The story of the woman taken in adultery (John 8:1-11) is one of the most popular and widely cited gospel stories today, yet this was not always so. Missing from the earliest extant copies of the Gospels and only rarely cited by early Christians, most biblical scholars regard this passage as a later addition to the text of the New Testament. When the story became known, however, Christians regularly regarded it as “gospel”—the good news of and about Jesus—irrespective of its place within an acknowledged Gospel book. This practice continues today.
Is this story in the Gospel of John?
Readers of contemporary Bibles are often surprised to learn that the story of the woman taken in adultery was probably not placed within the Gospel of John until sometime after the Gospel was already circulating without it. Absent from surviving very early copies on papyrus and from every grand fourth- and fifth-century Bible, the earliest copy of the Gospel of John to include the passage is part of Codex Bezae, a fifth-century Greek-Latin manuscript likely copied in Syria. %%Codex Bezae treats the story as if it were fully part of the Gospel, suggesting that the passage was placed within John at some earlier point, though Bezae preserves a rather unique text and not only of John.
Eventually, and after a lengthy historical process, the adulteress and her story gained a secure home both in the Christian tradition and in the Christian Bible. Widely cited in Latin, the story can be found in every copy of the Vulgate, Saint Jerome’s Latin translation. The churches of Rome read the passage during Lent, guaranteeing that the faithful would hear it at least once a year. The story remained less well-known among Greek-speaking Christians, however; when copying their Gospel books, Greek scribes often marked the passage with asterisks, a custom designed to indicate what may not be original to the text, and Byzantine Christian preachers never cited it. The story was known if not exactly popular among Greek-speaking Christians: two late antique Egyptian ivory boxes with New Testament scenes depict Jesus with the adulteress; in many liturgies, the passage was assigned as the reading for the feast day of Saint Pelagia (a legendary Antiochene courtesan who, after conversion, disguised herself as a monk); and when the twelfth-century scholar Eustathios of Thessaloniki preached two sermons on the adulteress’s story, he called it a “great pearl of the gospel.”
Is this story “gospel”?
In the third century, the writer of the church order the Didascalia Apostolorum invoked Jesus’s treatment of the adulteress to illustrate God’s exceptional mercy. This writer did not know the passage from John, but that did not stop him from perceiving it as an authentic story about Jesus. Similar attitudes can be found among other ancient Christians. The Egyptian theologian Didymus the Blind (circa 313–398 C.E.), for example, cited Jesus’s response to the adulteress to exhort bishops to be compassionate when judging sinners, even as he acknowledged that the story was found only in “certain Gospels.” Similarly, Jerome (circa 347–420 C.E.) cited the passage and included it in the Vulgate, while also openly admitting that it was missing from some copies of John. Augustine of Hippo (354–430 C.E.) developed a novel solution to the story’s odd history: he was of the opinion that a man should not divorce his wife, even on account of adultery, and he accused those who disagreed with him of maliciously editing the story out. Nevertheless, all of these writers viewed this story as fully part of the Christian tradition, worrying less about its absence from an accepted Gospel book than about the meanings they found in it.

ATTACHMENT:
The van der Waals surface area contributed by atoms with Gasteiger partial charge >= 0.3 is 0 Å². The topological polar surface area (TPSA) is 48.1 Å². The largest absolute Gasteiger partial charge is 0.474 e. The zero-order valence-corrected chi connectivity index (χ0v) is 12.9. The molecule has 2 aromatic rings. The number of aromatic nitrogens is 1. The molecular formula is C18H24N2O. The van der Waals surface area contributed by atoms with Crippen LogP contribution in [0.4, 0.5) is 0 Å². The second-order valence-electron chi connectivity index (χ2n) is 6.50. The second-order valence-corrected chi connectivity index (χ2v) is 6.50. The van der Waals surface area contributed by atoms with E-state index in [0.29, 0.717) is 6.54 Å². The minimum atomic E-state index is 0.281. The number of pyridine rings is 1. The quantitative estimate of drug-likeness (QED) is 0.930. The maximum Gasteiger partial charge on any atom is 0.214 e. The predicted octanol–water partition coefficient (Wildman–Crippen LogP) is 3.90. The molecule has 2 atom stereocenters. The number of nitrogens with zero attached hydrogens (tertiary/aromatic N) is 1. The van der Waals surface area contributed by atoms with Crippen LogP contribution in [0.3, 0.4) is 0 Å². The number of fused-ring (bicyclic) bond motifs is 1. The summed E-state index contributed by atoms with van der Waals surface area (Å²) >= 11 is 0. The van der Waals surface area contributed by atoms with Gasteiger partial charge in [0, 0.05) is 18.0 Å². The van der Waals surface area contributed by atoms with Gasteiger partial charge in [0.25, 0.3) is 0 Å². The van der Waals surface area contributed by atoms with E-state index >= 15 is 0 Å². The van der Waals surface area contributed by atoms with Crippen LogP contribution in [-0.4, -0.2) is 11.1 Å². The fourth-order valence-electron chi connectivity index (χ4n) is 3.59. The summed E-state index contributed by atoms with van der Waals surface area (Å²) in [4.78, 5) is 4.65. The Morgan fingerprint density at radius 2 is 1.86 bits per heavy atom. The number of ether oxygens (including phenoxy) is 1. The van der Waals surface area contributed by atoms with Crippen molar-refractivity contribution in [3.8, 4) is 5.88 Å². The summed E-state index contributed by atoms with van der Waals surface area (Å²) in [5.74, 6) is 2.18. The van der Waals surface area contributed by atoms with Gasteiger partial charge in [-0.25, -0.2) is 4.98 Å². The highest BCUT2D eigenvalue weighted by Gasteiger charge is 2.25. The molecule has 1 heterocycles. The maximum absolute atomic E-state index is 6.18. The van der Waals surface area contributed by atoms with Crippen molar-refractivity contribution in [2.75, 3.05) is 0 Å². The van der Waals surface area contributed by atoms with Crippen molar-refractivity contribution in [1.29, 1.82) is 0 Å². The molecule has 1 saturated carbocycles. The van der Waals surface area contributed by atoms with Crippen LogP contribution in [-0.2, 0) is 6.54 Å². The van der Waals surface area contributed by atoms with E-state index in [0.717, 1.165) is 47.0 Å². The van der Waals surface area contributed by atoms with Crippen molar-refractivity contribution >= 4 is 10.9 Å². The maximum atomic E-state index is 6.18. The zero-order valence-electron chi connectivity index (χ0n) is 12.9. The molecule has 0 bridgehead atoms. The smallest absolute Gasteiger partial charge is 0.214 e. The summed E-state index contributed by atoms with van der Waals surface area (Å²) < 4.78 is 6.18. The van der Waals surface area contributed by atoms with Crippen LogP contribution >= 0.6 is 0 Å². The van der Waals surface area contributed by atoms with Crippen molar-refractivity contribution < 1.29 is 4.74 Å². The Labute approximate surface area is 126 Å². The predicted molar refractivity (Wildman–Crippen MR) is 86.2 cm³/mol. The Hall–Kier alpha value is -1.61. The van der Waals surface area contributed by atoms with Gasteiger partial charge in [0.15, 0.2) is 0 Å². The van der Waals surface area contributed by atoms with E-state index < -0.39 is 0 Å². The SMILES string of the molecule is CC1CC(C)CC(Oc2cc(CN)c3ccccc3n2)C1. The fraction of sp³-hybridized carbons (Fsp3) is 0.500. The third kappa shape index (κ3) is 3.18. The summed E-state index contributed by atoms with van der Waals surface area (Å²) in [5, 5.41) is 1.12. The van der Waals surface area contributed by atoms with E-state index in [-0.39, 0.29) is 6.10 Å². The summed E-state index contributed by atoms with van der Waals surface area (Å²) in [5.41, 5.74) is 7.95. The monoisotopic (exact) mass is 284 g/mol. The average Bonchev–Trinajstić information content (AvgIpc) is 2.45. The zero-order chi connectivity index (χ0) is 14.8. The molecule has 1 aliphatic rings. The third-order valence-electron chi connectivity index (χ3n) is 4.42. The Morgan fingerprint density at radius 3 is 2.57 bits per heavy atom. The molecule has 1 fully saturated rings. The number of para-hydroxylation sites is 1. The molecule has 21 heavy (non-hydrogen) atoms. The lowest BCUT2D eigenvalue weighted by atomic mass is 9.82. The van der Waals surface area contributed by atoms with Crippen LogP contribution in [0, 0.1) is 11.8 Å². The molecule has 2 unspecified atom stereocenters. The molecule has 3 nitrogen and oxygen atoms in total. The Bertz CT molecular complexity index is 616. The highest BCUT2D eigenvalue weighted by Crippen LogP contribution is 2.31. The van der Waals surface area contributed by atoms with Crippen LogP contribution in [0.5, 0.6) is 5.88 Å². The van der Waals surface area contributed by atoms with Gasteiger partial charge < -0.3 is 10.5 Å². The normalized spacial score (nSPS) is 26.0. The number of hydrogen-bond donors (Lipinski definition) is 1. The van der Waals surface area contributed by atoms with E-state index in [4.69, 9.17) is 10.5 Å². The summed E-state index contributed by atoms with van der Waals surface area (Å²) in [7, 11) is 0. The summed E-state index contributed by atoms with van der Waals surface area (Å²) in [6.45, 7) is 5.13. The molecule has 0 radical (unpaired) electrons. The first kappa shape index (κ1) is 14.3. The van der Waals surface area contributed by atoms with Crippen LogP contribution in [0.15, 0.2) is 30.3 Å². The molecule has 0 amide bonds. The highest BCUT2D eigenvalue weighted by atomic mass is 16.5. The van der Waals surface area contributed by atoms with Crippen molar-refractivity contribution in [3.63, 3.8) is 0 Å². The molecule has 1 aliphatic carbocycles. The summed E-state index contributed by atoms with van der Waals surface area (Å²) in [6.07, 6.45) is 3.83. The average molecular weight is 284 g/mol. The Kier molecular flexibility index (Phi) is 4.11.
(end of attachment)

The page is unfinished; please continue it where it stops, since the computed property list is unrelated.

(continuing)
With the advent of modern New Testament textual criticism, a reappraisal of the inclusion of this passage within John began. Newly aware of its omission from respected early manuscripts, a majority of scholars concluded that the passage should be excluded from John’s own text. Popular English translations today preserve this history by situating it within double square brackets, usually with an accompanying footnote explaining its absence from the most reliable early manuscripts. Nevertheless, poets, theologians, artists, and scholars continue to mine the story for fresh insights, treating it as “gospel” even if its security within the canonical Gospels has been once again called into question. As the history of the story of the woman taken in adultery demonstrates, beliefs about what constitutes a valuable story about Jesus can and do change. Modifying the text of the Gospels—even to make them more like the most original manuscripts—affects the ways that communities interpret them.
- Knust, Jennifer, and Tommy Wasserman. “Earth Accuses Earth: Tracing Jesus’ Writing on the Ground.” Harvard Theological Review 103, no. 4 (2010): 407–47.
- Knust, Jennifer. “Early Christian Re-Writing and the History of the Pericope Adulterae.” Journal of Early Christian Studies 14, no. 4 (2006): 485–536.
- Keith, Chris. The Pericope Adulterae, the Gospel of John and the Literacy of Jesus. New Testament Tools, Studies and Documents. Leiden: Brill, 2009.